2013.03.14

R.I.P.

Google Reader is dead, long live RSS!

I have a history with RSS, writing my first aggregator around 2000 (yes, in Perl) and over the years I got involved with RSS, aggregators, podcasting, videoblogging, and other things that all relied on RSS.

The real excitement for me in the area of aggregation development started in 2004 when Mr. Genehack suggested I look at FEED ON FEEDS. I did, and what followed was FEED ON FEEDS ala Bloglines, Feed on Feeds Unread List, More Aggregator Madness, Yet More Aggregator Madness and lots of time put into development of an RSS aggregator that fit my needs. I really enjoyed exploring new ideas and getting the functionality I wanted. (Mostly)

I wasn’t being paid to work on all this, it was just my “free time” project, and like all “free time” projects, the free time goes away and you work on other things. So it goes…

Eventually I moved to Google Reader and over time I got to love it. Like many, I use it daily. Daily. Multiple time per day. A lot. Back when Feed on Feeds was on my own server I’d use it at home on my computer, and at work on my computer. This was back in the days when people might have one computer, and use a desktop aggregator client. Some even had an “offline” mode, which was important back then because sometimes you were offline. (!?)

In recent years it’s become common to use Google Reader (with one of the many, many apps that used its back-end) on your phone, table, laptop, desktop, etc. I regularly used Reeder on my iPhone and iPad, and Google Reader via a browser on the 3 Macs I use each day. It worked, and I loved it.

Google is killing reader, and I’m not pleased. I could go back to hacking up my own code to build an aggregator, but I’m not excited about it anymore, and I’m out of practice with coding lately. It’s not something I want to do anymore. Google, I would probably pay for Reader. Others have said this as well. I’m sure this won’t change things, and it’ll still be killed (though I hope I’m wrong.)

So tell me Google Reader fanatics, what will you do?

5 Responses to “Google Reader Dies, RSS Lives!”

  1. Sideshow BillNo Gravatar says:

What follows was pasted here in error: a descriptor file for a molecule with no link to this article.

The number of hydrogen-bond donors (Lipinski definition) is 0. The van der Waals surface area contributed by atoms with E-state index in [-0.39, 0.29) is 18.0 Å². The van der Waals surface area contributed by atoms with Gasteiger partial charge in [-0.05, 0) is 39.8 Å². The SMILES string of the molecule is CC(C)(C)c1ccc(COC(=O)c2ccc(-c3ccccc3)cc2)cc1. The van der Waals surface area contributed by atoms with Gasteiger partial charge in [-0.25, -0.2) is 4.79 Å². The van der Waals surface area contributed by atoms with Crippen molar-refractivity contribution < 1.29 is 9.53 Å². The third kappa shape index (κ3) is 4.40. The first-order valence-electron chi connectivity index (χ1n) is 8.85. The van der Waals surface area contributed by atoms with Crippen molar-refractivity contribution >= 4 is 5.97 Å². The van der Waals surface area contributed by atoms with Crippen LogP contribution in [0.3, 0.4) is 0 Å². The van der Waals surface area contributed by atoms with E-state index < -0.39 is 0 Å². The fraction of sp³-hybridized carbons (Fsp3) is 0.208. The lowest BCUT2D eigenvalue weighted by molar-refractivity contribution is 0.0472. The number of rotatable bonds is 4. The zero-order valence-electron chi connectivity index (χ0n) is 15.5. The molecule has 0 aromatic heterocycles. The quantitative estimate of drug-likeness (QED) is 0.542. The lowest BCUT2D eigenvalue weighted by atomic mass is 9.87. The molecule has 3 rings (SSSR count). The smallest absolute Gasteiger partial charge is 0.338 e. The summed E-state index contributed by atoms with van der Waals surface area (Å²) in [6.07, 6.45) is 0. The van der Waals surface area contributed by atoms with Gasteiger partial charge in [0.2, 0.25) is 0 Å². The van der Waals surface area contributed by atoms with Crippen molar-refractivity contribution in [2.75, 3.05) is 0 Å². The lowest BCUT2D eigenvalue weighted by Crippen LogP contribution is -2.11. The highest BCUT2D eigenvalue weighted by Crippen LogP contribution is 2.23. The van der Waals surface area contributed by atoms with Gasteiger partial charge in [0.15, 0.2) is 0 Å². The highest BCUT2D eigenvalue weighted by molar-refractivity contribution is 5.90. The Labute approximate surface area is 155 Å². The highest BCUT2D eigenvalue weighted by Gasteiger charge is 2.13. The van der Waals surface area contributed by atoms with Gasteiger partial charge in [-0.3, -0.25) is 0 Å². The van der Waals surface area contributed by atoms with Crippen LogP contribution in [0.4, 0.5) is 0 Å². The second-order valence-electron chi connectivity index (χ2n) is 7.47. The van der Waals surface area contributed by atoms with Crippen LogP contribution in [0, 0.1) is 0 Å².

Feedly and Reeder. Both say they will support after Google Reader dies. Feedly has already launched Normandy and add ins for most browsers, in addition to more server space since they got whacked yesterday after the announcement. I’m still waiting to see Reeder’s response.

  2. I’m looking at Feedly… it may work. Looks good so far.

  3. Steve hoeferNo Gravatar says:

    Whichever one seems to have a business model.
    I’m only half joking. It sounds like Reader had to fight for existence every single year inside Google. And if Google isn’t willing to keep it going just for the good will…

    I’d much rather have something I host myself or a stand-alone app so I don’t have to worry about the whim of companies. Unfortunately I haven’t found anything that looks both current and featureful.

    I gave Feedly a try last night, mostly impressed with their plans for dealing with Reader’s sunset. But today it’s completely overloaded. Five months is enough time for a lot to change. It’s not often that Google leaves so many die-hard users stranded. I bet by July 1st there will be twice as many RSS reader options.

  4. Sure, a lot can happen in a few months. Hell, you could launch a startup this week and be ready by summer. :)

    Times have changed so much I don’t know that I can run something on my own anymore… I’d want it work (well) on an iPad and my iPhone, and I’m not even looking for new features, just the existing feature set of Reader. (Yeah, innovation is good, but I also like things that “just work” sometimes.)

    I’m sure there’s a ton of Google Reader users who would pay for it today if it were an option. I’d consider it, depending on pricing of course.

    I’m not too worried, the open web finds a way to survive and route around the speed bumps.

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